Following the Alaskan Pipeline: Deadhorse to Valdez, Alaska

Prudhoe Bay

Prudhoe Bay

We say we are “different from the other children,” are “easily amused,” or “are the people for whom they build alligator farms.” But others share our love of travel and the off-beat, and it is you for whom I write.

It was typical that we visited the Prudhoe Bay oilfields on the Arctic

Muskox on the North Slope

Ocean and rode south down the long treacherous gravel “haul road.” Subsequently featured on the History Channel’s Ice Road Truckers, the Dalton Highway is known as the haul road because oil companies use it to haul their supplies. It runs 414 miles from Deahhorse to Fox, 44 miles north of Fairbanks.  Having seen one end of the Alaskan Pipeline, we then rented a car and went to see the other end.

But first, we took a typical cruise from Vancouver to Whittier.  Only thirty-five of the 2600 passengers on the ship, however, took Alaska Air to Deadhorse, the 100_4052unincorporated community that serves Prudhoe Bay, 250 miles north of the Arctic Circle.  We were put up in the relatively primitive Arctic Caribou Inn which usually serves oil workers.  Then we boarded a secure company bus to see the pipelines, oil fields, workers quarters, and equipment.  It is company town with very strict rules: no alcohol or drugs; no unauthorized visitors (except an occasional polar bear); and no second chances.  Even in August, the temperature stayed below forty degrees Fahrenheit.  A 2008 dinner buffet at the hotel was $20 and breakfast was $15.  There was no other dining choice, but the food was plentiful and good.  They even had fresh pineapple and blueberries.

100_4078

A 26-wheeler

Deadhorse had cell phone service, but otherwise there was almost none for about 450 miles to the south.  Indeed, as one enters the Dalton Highway, there is a sign “Next Services 240 Miles.”  They meant it: there were no restaurants, no gas stations and no food for 240 miles.  The first stop was Coldfoot.  The next 174 miles had six more stops but few people: Gobblers Knob; Finger Rock; the Arctic Circle; Hot Spot (a seasonal restaurant); crossing the Yukon River; and Wildwood (a general store).

DSCF0413The road also was used to build and maintain the 48 inch-wide Trans-Alaska Pipeline.  On the North Slope, the tundra north of the mountains to the Arctic Ocean, it is usually elevated to keep the warm pipe from melting the permafrost.  Further south where the permafrost is not as deep, the pipeline is often buried.  They built arches periodically to permit migrating caribou to pass beneath, but the caribou don’t need them; they know how to duck.  In addition to caribou, we saw a fox hunting in the oil fields, swans swimming, grizzly bears munching  berries under the pipeline, and musk ox on the tundra.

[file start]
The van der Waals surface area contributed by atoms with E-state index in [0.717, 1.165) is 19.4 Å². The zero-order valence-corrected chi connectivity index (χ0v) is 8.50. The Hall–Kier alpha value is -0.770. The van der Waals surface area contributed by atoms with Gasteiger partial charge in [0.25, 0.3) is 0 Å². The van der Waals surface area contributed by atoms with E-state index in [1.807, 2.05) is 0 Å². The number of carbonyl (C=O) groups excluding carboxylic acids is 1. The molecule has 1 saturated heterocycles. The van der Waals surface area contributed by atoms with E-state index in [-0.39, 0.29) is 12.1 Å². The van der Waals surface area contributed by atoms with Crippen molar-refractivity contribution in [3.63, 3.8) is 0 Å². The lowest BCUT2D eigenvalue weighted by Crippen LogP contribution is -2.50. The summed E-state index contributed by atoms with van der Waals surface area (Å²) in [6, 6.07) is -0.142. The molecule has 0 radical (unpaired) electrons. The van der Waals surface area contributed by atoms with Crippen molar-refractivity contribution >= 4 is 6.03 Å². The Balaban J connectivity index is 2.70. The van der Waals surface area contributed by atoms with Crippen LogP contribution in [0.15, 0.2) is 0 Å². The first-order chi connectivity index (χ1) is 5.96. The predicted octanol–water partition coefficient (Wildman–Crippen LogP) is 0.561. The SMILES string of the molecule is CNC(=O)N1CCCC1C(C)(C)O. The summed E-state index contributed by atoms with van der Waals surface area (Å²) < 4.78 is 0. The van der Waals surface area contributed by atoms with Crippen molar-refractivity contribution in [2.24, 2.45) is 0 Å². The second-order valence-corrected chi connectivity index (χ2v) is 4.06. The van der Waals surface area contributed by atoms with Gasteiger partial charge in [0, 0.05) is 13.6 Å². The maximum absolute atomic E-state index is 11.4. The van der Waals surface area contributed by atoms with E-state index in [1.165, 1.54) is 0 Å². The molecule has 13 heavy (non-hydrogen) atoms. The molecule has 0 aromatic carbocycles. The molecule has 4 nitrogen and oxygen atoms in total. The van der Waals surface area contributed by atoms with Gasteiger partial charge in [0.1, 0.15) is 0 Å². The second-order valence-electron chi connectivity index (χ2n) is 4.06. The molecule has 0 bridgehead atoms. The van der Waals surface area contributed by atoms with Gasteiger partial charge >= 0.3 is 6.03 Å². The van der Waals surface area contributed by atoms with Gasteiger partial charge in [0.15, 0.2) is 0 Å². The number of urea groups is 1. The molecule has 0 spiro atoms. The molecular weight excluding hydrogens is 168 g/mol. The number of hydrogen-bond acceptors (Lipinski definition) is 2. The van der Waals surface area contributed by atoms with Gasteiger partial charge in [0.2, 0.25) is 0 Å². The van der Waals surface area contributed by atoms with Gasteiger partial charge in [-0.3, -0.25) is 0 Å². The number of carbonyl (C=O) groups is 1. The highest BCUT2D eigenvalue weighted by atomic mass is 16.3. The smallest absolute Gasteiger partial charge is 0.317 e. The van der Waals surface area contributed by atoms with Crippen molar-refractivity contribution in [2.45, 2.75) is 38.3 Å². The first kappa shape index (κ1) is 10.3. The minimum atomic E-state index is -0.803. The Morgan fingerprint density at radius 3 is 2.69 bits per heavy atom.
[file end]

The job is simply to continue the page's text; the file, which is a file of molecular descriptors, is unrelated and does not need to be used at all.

The "Haul Road," a dangerous highway.

The “Haul Road,” a dangerous highway.

Although it was still August, we were treated to “fall colors” on the tundra.  After we crossed the Brooks Range, we began to see trees.  There was daylight in Coldfoot until 3 a.m., and it was a balmy 60 degrees.

The haul road is dangerous even in summer.  As we passed a overturned truck, our guide quoted “many adventures begin with an act of poor judgment.”  They like those lines in Alaska.  Among our favorites was a sign in Wildwood: “There is not a single mosquito in Alaska; They’re all married and have large families.”  One woman told us “the odds are good of finding a man in Alaska, but the goods are odd.”

South end of Alaska PipelineOur cruise-sponsored tour took us on to Fairbanks and Denali and back to Anchorage where we rented a car.  We wanted to see the other end of the pipeline, but it is mostly buried.  We did see the terminal where the oil is loaded on to ships.  And we reached the end of the road.

 

 

 

 

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About ralietravels

Ray and Alie (Ralie) are a retired couple who love to travel. Even during our working years, we squeezed a trip in whenever we could, often when we had to stretch the budget to do so. We have been fortunate to vacation in all 50 states, all the provinces of Canada and one territory and a little more than 50 countries. We like to drive, but we particularly love to travel back roads to find unusual sights, people, and experiences.
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One Response to Following the Alaskan Pipeline: Deadhorse to Valdez, Alaska

  1. Keith and Loraine says:

    That was interesting as I had heard about such places when Keith was in Alaska and some of his videos. That was before we were married. We did take a cruise to Alaska but that is altogether different I realize. Thanks for the wonderful history lesson.

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